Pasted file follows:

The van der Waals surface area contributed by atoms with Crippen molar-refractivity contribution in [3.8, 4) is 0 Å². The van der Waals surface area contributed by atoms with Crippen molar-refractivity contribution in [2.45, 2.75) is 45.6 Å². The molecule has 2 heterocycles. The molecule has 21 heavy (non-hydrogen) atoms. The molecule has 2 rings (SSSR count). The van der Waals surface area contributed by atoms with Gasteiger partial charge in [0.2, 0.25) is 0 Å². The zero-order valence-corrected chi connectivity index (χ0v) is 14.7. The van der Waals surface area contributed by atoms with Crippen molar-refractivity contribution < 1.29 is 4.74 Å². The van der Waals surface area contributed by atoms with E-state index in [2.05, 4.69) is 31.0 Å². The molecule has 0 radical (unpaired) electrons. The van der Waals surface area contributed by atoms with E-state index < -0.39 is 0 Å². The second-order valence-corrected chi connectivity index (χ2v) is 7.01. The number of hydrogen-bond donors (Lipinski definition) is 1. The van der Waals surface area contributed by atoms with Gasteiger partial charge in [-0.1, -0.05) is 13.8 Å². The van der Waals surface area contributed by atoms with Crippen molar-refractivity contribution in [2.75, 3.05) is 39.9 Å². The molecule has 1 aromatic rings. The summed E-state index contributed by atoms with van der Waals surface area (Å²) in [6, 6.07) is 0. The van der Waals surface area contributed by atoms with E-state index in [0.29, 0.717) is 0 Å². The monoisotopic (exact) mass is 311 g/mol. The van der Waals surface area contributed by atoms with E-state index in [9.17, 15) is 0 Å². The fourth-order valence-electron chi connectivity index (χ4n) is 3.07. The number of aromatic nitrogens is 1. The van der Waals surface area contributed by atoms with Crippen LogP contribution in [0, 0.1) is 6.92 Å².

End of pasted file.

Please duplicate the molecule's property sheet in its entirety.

The van der Waals surface area contributed by atoms with Crippen molar-refractivity contribution in [3.8, 4) is 0 Å². The van der Waals surface area contributed by atoms with Crippen molar-refractivity contribution in [2.45, 2.75) is 45.6 Å². The molecule has 2 heterocycles. The molecule has 21 heavy (non-hydrogen) atoms. The molecule has 2 rings (SSSR count). The van der Waals surface area contributed by atoms with Gasteiger partial charge in [0.2, 0.25) is 0 Å². The zero-order valence-corrected chi connectivity index (χ0v) is 14.7. The van der Waals surface area contributed by atoms with Crippen molar-refractivity contribution < 1.29 is 4.74 Å². The van der Waals surface area contributed by atoms with E-state index in [2.05, 4.69) is 31.0 Å². The molecule has 0 radical (unpaired) electrons. The van der Waals surface area contributed by atoms with E-state index < -0.39 is 0 Å². The second-order valence-corrected chi connectivity index (χ2v) is 7.01. The number of hydrogen-bond donors (Lipinski definition) is 1. The van der Waals surface area contributed by atoms with Gasteiger partial charge in [-0.1, -0.05) is 13.8 Å². The van der Waals surface area contributed by atoms with Crippen molar-refractivity contribution in [2.75, 3.05) is 39.9 Å². The molecule has 1 aromatic rings. The summed E-state index contributed by atoms with van der Waals surface area (Å²) in [6, 6.07) is 0. The van der Waals surface area contributed by atoms with E-state index in [0.29, 0.717) is 0 Å². The monoisotopic (exact) mass is 311 g/mol. The van der Waals surface area contributed by atoms with E-state index in [9.17, 15) is 0 Å². The fourth-order valence-electron chi connectivity index (χ4n) is 3.07. The number of aromatic nitrogens is 1. The van der Waals surface area contributed by atoms with Crippen LogP contribution in [0, 0.1) is 6.92 Å².